Sciatica treatment usually involves pain killers or epidural injections. The focus is on relieving the pain to let the body sort itself out. And sciatica sufferers know all about pain. It’s excruciating. It can keep you awake at night. Or keep you down on the floor all day, afraid to move for fear of pain, #incapable of even the most basic of tasks.
Sciatica sufferers, and I was once one myself, know all about pain. Many sufferers have done a fair deal of investigation into the anatomy of the sciatic nerve. They know that when it’s compressed by muscles or disks, it can cause pain.
But after you have been to see a doctor to rule out serious underlying issues, the most important question you can ask, the question that will help you get relief from the pain and never get it again, is this:
Why does the sciatic nerve get compressed in the first place?
Answering this question with, “a bulging disk”, which is the most common cause for sciatica, only raises another question: Why would the disk bulge? Before I answer that, let’s just quickly go over the anatomy again.
Why sciatica treatment often fails to address the cause
At its thickest point, the sciatic nerve is the thickest nerve in your body. It can be as thick as your baby finger. In addition to this, it has multiple connections, each of which can easily get compressed or pinched by the surrounding bone, disks and tissue.
The sciatic nerve has many vulnerable points from the L4 vertebrae right down to the coccyx, where it’s exposed between the vertebrae in the column as shown here:
Our spine, including the vertebral disks, is a living, moveable, organic thing. It can lengthen, it can compress, and it can flex, all depending on what we’re doing. When we move unnaturally, we add tensions, strains and compression to our body. This alone is enough to cause pain; make a tight fist for five minutes and see how that feels — it hurts just as much when we tighten our lower back muscles. But while tension can hurt us in and of itself, it can do more than that to our structure.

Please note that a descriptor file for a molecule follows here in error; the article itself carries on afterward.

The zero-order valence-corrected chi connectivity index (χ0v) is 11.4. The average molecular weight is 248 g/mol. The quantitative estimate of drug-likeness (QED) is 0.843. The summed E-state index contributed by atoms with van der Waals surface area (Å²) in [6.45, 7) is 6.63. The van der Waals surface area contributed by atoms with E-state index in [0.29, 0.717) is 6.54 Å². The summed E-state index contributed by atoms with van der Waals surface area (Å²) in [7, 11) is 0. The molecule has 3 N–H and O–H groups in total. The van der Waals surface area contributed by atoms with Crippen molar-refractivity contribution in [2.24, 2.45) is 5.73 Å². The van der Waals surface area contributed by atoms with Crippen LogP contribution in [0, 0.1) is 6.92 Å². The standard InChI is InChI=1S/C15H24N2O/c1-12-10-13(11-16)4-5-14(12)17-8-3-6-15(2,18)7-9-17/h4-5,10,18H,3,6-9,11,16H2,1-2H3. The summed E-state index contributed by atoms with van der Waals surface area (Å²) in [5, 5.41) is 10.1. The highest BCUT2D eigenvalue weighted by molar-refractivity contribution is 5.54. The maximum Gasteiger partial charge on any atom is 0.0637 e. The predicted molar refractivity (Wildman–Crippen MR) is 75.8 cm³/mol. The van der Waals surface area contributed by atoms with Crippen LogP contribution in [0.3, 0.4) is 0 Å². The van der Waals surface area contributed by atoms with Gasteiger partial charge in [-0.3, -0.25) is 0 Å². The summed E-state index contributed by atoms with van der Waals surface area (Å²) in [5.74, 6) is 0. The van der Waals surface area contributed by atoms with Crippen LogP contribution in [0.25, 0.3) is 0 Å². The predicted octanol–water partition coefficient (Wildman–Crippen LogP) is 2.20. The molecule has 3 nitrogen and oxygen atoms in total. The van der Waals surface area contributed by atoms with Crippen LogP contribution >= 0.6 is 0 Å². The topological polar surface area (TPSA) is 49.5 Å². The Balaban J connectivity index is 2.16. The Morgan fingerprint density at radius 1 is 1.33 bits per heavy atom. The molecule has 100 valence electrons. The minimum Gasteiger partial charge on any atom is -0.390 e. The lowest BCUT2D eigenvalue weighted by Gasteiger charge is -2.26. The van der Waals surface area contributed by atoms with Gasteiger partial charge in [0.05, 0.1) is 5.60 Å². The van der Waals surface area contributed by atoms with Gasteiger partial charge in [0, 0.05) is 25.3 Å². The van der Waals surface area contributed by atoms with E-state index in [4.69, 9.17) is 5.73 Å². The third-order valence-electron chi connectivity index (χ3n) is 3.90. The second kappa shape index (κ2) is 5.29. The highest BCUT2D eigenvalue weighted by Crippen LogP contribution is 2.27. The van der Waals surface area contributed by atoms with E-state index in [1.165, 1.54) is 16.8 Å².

Treating sciatica by releasing tension
Clenched muscles compress our spine. Muscle tension can squeeze the nerve. Or, more commonly, put so much force on the disks that they bulge, which then presses on the sciatic nerve.
The nerve also passes between two vertebrae in at least two locations, so if there’s excess tension in the body, those vertebrae are squeezed closer together by muscle tension, increasing the chance of the nerve being pinched between muscle and bone.
There are many ways in which tension can cause sciatica.
Bulging disks don’t usually just come out of nowhere. Poor habits, such as moving unnaturally or with excess effort, can put massive forces on localised areas. When we move unnaturally and out of balance, it adds forces to your body and creates muscle tension, and this excess force is what herniates disks, which then press the nerves causing pain.
Sciatica treatments often focus on treating the symptoms of sciatica, i.e. the pain, without addressing the underlying cause — our movement habits.
Sciatica treatment that addresses the underlying cause.
When you’re considering the cause of sciatica, it’s not merely a pinched nerve. That’s usually just an effect… I address the way that you move, identifying how postural tension and poor movement habits can indirectly pinch the nerve.
People often recommend core strength exercises as a possible treatment for sciatica, but if anything this will just add more tension on the muscles of your system and likely exasperate the issue by further compressing the spine. It just doesn’t make sense…
The other common cause of sciatica is poor movement habits. It’s common in western cultures for people to “bend from the waist”. However, there is no real joint in the waist. Many people bend in the spine instead of their hip joints. Our robust, flexible spine can put up with abuse for years — but it is not a joint. When we bend from our spine instead of our joints, muscles tense and the disks can bulge, eventually leading to sciatica.
Book a session for sciatica
It’s possible to release tension in your body by learning to move more naturally. I am a teacher of the Alexander Technique and I use this, along with ‘LearningMethods’, to teach people how to ‘let go’ fully of any unnatural muscle holding patterns or imbalances, to relieve pain.
To find out if I can help you, or to book a consultation, please contact Andrew on 087-9387302. Or email firstname.lastname@example.org
Note: You should always seek medical advice if you feel back pain to rule out serious underlying issues. Up to 1-2% of sciatica cases can be caused by serious underlying issues which require medical attention. However, if your doctor has ruled out any serious underlying cause of the back pain, it’s highly likely that the cause is muscular tension or poor movement habits.